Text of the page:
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Curr Treat Options Pediatr. 2017 Sep;3(3):193-207. doi: 10.1007/s40746-017-0092-x. Epub 2017 Jul 26.

Neurologic Outcomes Following Care in the Pediatric Intensive Care Unit.

Author information

Department of Pediatrics, Division of Pediatric Cardiology, Baylor College of Medicine/Texas Children's Hospital, 6621 Fannin St, Houston, TX, United States, 77030.
Departments of Anesthesiology and Critical Care Medicine, and Pediatrics, Johns Hopkins University School of Medicine, 1800 Orleans Street, Baltimore, MD, United States, 21287.


Purpose of review:

With increasing survival of children requiring admission to pediatric intensive care units (PICU), neurodevelopmental outcomes of these patients are an area of increased attention. Our goal was to systematically review recently published literature on neurologic outcomes of PICU patients.

Recent Findings:

Decline in neurofunctional status occurs in 3%-20% of children requiring PICU care. This proportion varies based on primary diagnosis and severity of illness, with children admitted for primary neurologic diagnosis, children who suffer cardiac arrest or who require invasive interventions during the PICU admission, having worse outcomes. Recent research focuses on early identification and treatment of modifiable risk factors for unfavorable outcomes, and on long-term follow-up that moves beyond global cognitive outcomes and is increasingly including tests assessing multidimensional aspects of neurodevelopment.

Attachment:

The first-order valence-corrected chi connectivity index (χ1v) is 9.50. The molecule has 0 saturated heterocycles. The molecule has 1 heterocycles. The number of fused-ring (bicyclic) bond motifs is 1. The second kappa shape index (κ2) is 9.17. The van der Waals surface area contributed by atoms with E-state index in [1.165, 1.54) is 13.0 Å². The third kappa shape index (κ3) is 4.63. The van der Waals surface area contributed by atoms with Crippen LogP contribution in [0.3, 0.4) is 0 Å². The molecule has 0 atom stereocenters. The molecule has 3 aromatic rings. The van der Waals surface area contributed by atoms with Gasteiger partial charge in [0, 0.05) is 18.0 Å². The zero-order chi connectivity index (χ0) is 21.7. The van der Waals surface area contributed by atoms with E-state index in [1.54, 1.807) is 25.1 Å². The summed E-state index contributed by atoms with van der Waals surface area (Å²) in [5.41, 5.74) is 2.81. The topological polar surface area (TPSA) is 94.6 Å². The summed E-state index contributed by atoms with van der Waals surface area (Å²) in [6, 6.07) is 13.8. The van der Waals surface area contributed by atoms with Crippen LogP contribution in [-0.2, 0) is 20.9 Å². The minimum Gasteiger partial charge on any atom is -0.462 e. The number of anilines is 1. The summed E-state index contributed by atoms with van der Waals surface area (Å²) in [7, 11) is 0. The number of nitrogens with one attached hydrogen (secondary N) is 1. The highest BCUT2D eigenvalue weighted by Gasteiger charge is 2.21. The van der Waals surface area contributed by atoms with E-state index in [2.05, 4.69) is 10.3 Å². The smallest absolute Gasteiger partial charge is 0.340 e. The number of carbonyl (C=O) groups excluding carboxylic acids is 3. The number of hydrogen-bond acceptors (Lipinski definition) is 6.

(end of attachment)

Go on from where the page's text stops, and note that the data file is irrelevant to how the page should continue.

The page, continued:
The pediatric critical care research community has shifted focus from survival to survival with favorable neurologic outcomes of children admitted to the PICU.


PICU; intensive care unit; neurocognitive outcomes; neurodevelopmental outcomes; neurologic outcomes; pediatrics

Conflict of interest statement

Conflict of Interest Sherrill D. Caprarola and Sapna R. Kudchadkar each declare no potential conflicts of interest.

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